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Introducing the Kumar Rocker Society

The Mets got the steal of the 2021 draft.

2021 NCAA Division I Men’s Baseball Championship Photo by Sean M. Haffey/Getty Images

Once upon a time, in the not too distant past, a talented baseball scribe and wordsmith named Carson Cistulli created a fellowship of people under the unassuming moniker of The Corey Kluber Society.

The goal of the Society was to come together to appreciate the pitching acumen of then-healthy-Cleveland and now-injured-Yankee pitcher Corey Kluber. Had attendance been taken at the meetings of this illustrious organization, I will have you know that I would have been present (in spirit) on each occasion.

I tell you this because just as I felt compelled to extol the virtues of Kluber then, I feel a similar urge regarding Mets’ first round draft pick and future ace right-hander Kumar Rocker.

Rocker was projected by draft watchers as high as the third overall pick, and so it was surprising indeed when he dropped to the Metropolitans seven spots later.

And because imitation is the highest form of flattery and both Carson and Corey deserve to be flattered, I shall attempt (rather badly) to follow in their illustrious footsteps by creating the Kumar Rocker Society, a group dedicated to the life and times of future ace and probable Hall of Fame right hander Kumar Rocker.

Rocker, of course, is not pitching for the Mets yet, so for our first meeting I suppose we will have to sate our desire for watching his pitching prowess with clips from games past. Here he is throwing a no-hitter for Vanderbilt.

Of course, Rocker has only gotten better since then.

Here he is flashing a 98 mph fastball and plus curveball and changeup.

Here are Rocker and his parents celebrating being selected by the Mets, demonstrating the same glee that us spectators feel when observing the break on a Rocker curveball.

And here is a repeating gif of Rocker throwing fastballs excellently, because we can all use a repeating gif of Rocker throwing fastballs excellently.

Rocker’s curveball also makes onlookers extremely pleased and satisfied.

Rocker’s size, build, fastball and curveball, and arm motion remind me a lot of another former favorite pitcher of mine, also drafted by the Mets: AJ Burnett. Rocker, by the way, is 6’5”, 245 pounds; Burnett was listed at 6’4”, 230 pounds. Finding video of Burnett from the same camera angle as video of Rocker was extremely difficult and detracted from the joy I felt watching Rocker throw curveballs, so here is video if Burnett from a very different camera angle in hopes you can still see the similarities.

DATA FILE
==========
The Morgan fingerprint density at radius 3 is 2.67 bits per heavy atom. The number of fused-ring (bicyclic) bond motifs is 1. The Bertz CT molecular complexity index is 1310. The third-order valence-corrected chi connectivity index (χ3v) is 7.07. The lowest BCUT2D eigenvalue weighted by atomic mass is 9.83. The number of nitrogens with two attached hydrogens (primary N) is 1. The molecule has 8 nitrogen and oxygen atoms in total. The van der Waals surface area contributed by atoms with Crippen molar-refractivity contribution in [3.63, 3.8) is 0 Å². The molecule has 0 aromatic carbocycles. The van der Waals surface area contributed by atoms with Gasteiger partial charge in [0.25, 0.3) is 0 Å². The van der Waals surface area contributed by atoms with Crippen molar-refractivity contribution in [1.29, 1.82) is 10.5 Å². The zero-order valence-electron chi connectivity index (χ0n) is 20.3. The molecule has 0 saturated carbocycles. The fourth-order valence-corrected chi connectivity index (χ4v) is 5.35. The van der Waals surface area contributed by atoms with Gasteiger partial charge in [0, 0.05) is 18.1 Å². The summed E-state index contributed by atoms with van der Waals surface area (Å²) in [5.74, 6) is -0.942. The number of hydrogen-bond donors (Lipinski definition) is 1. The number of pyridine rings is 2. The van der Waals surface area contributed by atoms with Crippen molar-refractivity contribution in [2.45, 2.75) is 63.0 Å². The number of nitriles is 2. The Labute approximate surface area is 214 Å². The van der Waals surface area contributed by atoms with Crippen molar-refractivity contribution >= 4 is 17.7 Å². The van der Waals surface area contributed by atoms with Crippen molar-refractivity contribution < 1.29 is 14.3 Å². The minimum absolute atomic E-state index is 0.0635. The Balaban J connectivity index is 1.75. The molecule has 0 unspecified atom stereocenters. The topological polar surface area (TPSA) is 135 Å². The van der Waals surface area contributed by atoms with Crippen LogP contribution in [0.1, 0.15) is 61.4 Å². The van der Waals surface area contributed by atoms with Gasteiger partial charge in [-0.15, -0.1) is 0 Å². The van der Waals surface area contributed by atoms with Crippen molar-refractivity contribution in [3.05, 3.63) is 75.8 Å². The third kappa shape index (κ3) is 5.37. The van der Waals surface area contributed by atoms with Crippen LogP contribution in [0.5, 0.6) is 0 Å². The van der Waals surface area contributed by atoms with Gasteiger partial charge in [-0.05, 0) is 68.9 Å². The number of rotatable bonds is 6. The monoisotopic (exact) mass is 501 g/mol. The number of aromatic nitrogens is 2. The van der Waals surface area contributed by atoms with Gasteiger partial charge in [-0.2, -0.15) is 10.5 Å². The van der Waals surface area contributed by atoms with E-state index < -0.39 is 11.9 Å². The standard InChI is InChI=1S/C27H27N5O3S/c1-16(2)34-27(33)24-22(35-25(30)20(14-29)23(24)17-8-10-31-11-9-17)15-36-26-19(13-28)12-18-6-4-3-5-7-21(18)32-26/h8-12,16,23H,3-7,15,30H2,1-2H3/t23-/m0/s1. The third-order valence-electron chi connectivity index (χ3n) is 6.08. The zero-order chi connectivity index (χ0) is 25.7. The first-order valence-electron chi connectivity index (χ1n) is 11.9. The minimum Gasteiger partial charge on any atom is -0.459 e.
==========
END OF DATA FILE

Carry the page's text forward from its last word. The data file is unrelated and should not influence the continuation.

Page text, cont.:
It’s arguably a bit easier to see in later-career Pittsburgh Burnett, although he added a bit of a turn to his windup that Rocker doesn’t have. Still, the arm action and pitch shape are similar.

Rocker having a career path similar to that of Burnett would be a coup for the Mets. It’s easy to forget now, but Burnett had a remarkably good career, with 42.5 fWAR, a 3.67 xFIP, and 21.5% K%/9.4% BB% across over 2,731 innings. And for those who worry about Rocker’s so-so command, Burnett’s early years were a bit of an adventure control-wise as well, with a BB% varying between 10.7 percent and 17 percent (!!) across his first four MLB seasons.

But Rocker is already well ahead of where Burnett was when the latter was drafted.

Burnett didn’t learn a cutter or two seam fastball until his Pittsburgh days, but Rocker already has a complete arsenal that includes both a cutter and a slider to go with his fastball and curve. Here is Rocker throwing an aesthetically pleasing slider.

Here is another aesthetically pleasing slider.

Rob Friedman shows us how difficult those three pitches are to hit.

So Kumar Rocker is essentially AJ Burnett, but with a cutter and slider. But don’t take my word for it.

Pittsburgh AJ Burnett - with a fastball, curveball, and cutter - was one of the best pitchers in baseball. Rocker is arguably that good right now. It won’t be long until he’s in Queens, and the Kumar Rocker Society will be there to greet him when he is. Until then, we will of course have regular meetings to observe our favorite pitcher as he makes minor league hitters extremely as unhappy as we are on his off days.